'Verbatim' Theatre: From interviews to performance

Session called by: Jessica Mordsley and Rebecca Gould, Tinderbox Alley

Participants included: Edd, Kate, Beth, Bec, Jess, Janet M., David Cotts, Hannah Sharkey, Melanie Grossenbacher

Why this session: We called this session because we are just starting a project called ‘Bulgakov Moments’ in association with the Royal College of Physicians for which we are interviewing doctors about their experiences of the first time they found themselves alone and wholly responsible for someone else's life or death. Ultimately we will transform these interviews and stories into performances. We wanted to hear from others who are interested in, or have experience of, verbatim theatre and other similar art forms.

What we discussed:
Bec gave an introduction to verbatim theatre. She spoke about David Hare, whose plays Permanent Way (about the railways) and Stuff Happens (about Iraq War) are based on interviews with real people. These are heavily curated and shaped. At the other end of the spectrum is the work at the Tricycle, e.g. Stephen Lawrence Inquiry, which is literally a re-presentation of exactly what was said.

Edd has written a play which won the Pomegranate Theatre New Writing Competition and will have a rehearsed reading soon. It's about Clay Cross, a coalmining town in Derbyshire which was one of the last places to hold out against the Tory government's orders to local councils to raise the cost of council house rent in the 70s/80s. Although not strictly verbatim theatre, it's heavily based on interviews, minutes of meetings, parliamentary minutes, etc. and so he feels a sense of responsibility towards those whose story he's telling. He's nervous about the reactions of those who were really there. He has created a fictional protagonist very closely based on a real councillor, and has changed the order in which things happened. Does this do a disservice to the truth?

We discussed to what extent you curate. It can never be an exact representation of reality - at least you have to select where you start and finish, and whose stories you choose to tell. David Hare - keep true to the spirit, but use your skills to make the story come across.

One participant spoke about an event called Livebait in Providence, New Jersey, where people's names are picked out of a hat and they have 5 mins to tell a story on a theme.

Does verbatim theatre always have a political motivation? Edd was motivated by the parallels between 1980s Tory government and what is happening today. The rise of verbatim theatre coincided with the rise of ‘spin’ - people were hungry for truth and authenticity, not trusting politicians or the media.

Also a way of hearing the voices of people who are not usuallly heard.

Is there an obligation to present a balanced view? To represent all views? Or should

you put across your own point of view? Subtly or not so subtly?

People want to know why you feel strongly about it, why you've chosen this subject, but without being shouted at. Need to allow the audience to formulate their own responses.

One exception to heavily political verbatim theatre is London Road, a musical based on the murders of women working as prostitutes in Ipswich. In this case the actors wore headsets so they could exactly represent the real speech. This exact mimicry made it more powerful, more like hearing their real voices.

As a director Rufus Norris and Leckie Blythe said it goes against what you usually do - trying to create a unique performance each night. Instead you're trying to get exactly the same performance each night, breathing, intonation, etc.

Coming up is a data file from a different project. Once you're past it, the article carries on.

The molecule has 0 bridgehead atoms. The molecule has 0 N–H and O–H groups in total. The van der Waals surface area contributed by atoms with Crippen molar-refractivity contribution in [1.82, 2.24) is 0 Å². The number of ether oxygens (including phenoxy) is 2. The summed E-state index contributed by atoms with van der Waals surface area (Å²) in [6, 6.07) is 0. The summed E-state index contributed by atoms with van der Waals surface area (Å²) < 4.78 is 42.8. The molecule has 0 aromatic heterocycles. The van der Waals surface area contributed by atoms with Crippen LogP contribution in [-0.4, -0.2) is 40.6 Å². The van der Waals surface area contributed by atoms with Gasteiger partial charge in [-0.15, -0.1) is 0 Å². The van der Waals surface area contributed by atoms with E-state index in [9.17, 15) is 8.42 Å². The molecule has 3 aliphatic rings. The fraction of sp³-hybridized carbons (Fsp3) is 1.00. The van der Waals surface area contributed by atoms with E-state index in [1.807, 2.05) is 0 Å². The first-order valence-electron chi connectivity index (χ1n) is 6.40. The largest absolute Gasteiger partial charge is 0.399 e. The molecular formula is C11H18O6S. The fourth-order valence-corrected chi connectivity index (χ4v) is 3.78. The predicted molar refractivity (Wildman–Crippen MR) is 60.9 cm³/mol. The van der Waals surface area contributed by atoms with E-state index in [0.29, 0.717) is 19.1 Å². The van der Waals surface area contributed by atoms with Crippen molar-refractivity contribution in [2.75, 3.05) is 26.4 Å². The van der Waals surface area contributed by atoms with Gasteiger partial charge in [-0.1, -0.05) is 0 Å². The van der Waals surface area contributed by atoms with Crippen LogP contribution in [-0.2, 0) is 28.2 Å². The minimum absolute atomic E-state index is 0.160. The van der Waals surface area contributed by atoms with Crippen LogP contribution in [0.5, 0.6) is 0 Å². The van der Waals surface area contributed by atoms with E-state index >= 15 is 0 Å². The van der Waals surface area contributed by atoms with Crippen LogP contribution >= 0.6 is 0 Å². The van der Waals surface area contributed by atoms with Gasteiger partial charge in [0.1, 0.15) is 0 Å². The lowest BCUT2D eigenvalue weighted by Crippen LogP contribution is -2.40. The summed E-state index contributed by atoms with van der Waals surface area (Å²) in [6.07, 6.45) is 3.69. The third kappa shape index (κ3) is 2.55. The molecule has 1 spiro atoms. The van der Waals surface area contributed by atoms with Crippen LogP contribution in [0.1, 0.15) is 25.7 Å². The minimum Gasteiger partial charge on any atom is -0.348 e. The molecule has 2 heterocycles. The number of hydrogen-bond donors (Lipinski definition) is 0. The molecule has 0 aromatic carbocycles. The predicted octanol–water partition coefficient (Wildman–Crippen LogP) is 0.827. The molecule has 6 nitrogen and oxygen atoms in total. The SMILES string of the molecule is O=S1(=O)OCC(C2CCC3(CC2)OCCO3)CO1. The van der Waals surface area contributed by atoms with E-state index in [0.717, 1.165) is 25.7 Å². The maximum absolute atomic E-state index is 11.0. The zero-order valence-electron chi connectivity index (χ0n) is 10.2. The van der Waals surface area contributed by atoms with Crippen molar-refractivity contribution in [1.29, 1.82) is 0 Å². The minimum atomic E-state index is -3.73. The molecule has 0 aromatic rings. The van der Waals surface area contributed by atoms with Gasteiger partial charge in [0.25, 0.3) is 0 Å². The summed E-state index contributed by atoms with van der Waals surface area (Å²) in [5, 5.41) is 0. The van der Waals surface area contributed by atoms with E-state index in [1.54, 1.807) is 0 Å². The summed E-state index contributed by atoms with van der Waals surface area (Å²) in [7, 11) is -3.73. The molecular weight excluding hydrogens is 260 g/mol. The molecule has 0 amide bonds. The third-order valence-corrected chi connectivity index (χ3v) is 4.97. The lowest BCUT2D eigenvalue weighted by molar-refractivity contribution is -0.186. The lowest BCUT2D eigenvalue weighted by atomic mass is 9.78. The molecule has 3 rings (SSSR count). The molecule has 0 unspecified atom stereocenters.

Does this mean it takes away from the actors' craft? It's a different sort of challenge. Unlike creating a character from a script, or playing around with words, you don't have that freedom. The lines and the character must be right.

At the end of London Road you hear an extract of the original interview and realise how accurate the imitation was. Similarly the actor playing Dianne Abbott in the play about the London Riots - the audience laughed because the imitation was so perfect.

What about the need to have someone who resembles the original speaker physically, same age, build, etc.? It makes a very different statement if you have someone who is obviously ‘wrong’ e.g. a man speaking a woman's words, this draws attention to the fact that it's not their own words. This could be a more Brechtian performance.

What about the fact that it is mostly political pieces preaching to the converted? You are not going to change a lifetime political position on the basis of one play. Perhaps the aim should be to open a conversation. There is a risk that by presenting people's views verbatim without comment, that you reinforce hateful political beliefs. e.g. BNP supporter thinking that Sing Your Heart Out for the Lads proved that he was right.

Sometimes it's an aside or a comment which slips out which is most revealing. Because it reflects or echoes something in ourselves that we're not comfortable with. Challenges your own concept of who you are. Especially if spoken by a sympathetic character.

There is always selection, except for e.g. ‘tribunal theatre’ where yesterday's cases were played out, verbatim, the next day. If it feels authentic, but is fictional, that can be the most misleading of all. You need to be honest with your audience about how truthful it is, as long as you don't play with people's heads (as long as you “know what you're seeing”) any degree of fictionalisation is ok.

You also need to be honest with your interviewees, to tell them what you can and would like to do with material, and to appreciate that you have a sense of responsibility with regard to other people's stories and words.


Theatre, political, nicholas kent, truth, authenticity, tribunal, tricycle, david hare, journalism, realism, verbatim, london road, documentary, interviews, stephen lawrence, theatre, Truth